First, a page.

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Arterioscler Thromb Vasc Biol. 1999 Jan;19(1):159-69.

Cellular cholesterol transport and efflux in fibroblasts are abnormal in subjects with familial HDL deficiency.

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Cardiovascular Genetics Laboratory, The Clinical Research Institute of Montreal, Cardiology Services, Centre hospitalier de l'Université de Montréal, Quebec, Canada.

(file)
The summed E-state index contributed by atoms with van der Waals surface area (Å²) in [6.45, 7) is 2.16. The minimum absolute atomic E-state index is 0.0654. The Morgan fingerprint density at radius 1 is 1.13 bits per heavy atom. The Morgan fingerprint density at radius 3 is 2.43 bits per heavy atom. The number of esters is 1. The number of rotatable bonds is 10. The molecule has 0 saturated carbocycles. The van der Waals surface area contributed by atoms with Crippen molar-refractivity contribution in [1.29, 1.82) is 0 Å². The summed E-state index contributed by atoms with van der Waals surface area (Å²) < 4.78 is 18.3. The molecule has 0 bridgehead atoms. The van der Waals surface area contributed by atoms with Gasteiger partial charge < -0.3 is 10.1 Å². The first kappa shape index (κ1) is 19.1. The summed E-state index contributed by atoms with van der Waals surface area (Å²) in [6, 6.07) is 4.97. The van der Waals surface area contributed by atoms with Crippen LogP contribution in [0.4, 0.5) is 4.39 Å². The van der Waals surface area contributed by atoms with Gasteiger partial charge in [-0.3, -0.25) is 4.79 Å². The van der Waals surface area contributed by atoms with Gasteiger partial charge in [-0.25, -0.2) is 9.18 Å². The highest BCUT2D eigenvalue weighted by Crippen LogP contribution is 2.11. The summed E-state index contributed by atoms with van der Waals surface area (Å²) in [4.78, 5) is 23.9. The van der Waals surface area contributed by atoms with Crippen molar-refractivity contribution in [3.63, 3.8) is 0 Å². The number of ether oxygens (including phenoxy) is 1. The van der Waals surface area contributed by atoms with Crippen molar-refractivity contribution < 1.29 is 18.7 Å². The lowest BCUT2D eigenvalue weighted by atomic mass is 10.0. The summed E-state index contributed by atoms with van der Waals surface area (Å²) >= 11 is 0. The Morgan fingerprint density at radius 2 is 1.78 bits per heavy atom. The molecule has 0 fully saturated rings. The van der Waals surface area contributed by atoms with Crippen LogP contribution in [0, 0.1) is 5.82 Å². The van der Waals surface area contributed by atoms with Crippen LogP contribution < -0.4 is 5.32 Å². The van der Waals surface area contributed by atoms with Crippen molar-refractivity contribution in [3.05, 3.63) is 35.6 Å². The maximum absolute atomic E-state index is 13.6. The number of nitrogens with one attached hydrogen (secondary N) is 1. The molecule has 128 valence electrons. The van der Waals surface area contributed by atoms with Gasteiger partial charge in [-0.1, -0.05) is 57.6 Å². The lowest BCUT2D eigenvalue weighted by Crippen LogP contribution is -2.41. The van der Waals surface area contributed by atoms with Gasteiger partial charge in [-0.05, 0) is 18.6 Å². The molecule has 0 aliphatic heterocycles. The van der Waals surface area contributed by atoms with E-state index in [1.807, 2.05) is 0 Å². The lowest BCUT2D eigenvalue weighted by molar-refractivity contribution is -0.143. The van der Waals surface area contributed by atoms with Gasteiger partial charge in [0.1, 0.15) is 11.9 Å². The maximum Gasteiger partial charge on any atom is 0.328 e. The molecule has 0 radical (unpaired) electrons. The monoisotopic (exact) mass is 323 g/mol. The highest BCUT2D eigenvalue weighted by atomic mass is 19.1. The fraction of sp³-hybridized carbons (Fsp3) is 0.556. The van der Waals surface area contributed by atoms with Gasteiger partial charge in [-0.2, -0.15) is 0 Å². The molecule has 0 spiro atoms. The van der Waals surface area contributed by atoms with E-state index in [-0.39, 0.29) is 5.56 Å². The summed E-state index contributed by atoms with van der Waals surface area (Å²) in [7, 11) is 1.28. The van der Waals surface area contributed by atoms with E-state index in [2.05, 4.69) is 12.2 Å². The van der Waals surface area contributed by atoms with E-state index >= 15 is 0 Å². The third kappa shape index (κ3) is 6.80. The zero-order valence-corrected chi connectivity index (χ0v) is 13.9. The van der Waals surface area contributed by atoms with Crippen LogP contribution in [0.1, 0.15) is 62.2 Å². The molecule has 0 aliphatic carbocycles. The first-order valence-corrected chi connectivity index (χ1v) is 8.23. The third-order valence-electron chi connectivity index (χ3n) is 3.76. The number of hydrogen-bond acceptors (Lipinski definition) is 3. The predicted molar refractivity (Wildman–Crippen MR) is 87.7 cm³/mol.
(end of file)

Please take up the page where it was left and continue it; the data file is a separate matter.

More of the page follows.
Familial high density lipoprotein (HDL) deficiency (FHD) is a genetic lipoprotein disorder characterized by a severe decrease in the plasma HDL cholesterol (-C) level (less than the fifth percentile). Unlike Tangier disease, FHD is transmitted as an autosomal dominant trait. FHD subjects have none of the clinical manifestations of Tangier disease (lymphoid tissue infiltration with cholesteryl esters and/or neurological manifestations). Plasmas from FHD subjects contain pre-beta-migrating HDLs but are deficient in alpha-migrating HDLs. We hypothesized that a reduced HDL-C level in FHD is due to abnormal transport of cellular cholesterol to the plasma membrane, resulting in reduced cholesterol efflux onto nascent HDL particles, leading to lipid-depleted HDL particles that are rapidly catabolized. Cellular cholesterol metabolism was investigated in skin fibroblasts from FHD and control subjects. HDL3- and apolipoprotein (apo) A-I-mediated cellular cholesterol and phosphatidylcholine efflux was examined by labeling cells with [3H]cholesterol and [3H]choline, respectively, during growth and cholesterol loading during growth arrest. FHD cells displayed an approximately 25% reduction in HDL3-mediated cellular cholesterol efflux and an approximately 50% to 80% reduction in apoA-I-mediated cholesterol and phosphatidylcholine efflux compared with normal cells. Cellular cholesterol ester levels were decreased when cholesterol-labeled cells were incubated with HDL3 in normal cells, but cholesterol ester mobilization was significantly reduced in FHD cells. HDL3 binding to fibroblasts and the possible role of the HDL binding protein/vigilin in FHD were also investigated. No differences were observed in 125I-HDL3 binding to LDL-loaded cells between FHD and control cells. HDL binding protein/vigilin mRNA levels and its protein expression were constitutively expressed in FHD cells and could be modulated ( approximately 2-fold increase) by elevated cellular cholesterol in normal cells. In conclusion, FHD is characterized by reduced HDL3- and apoA-I-mediated cellular cholesterol efflux. It is not associated with abnormal cellular HDL3 binding or a defect in a putative HDL binding protein.

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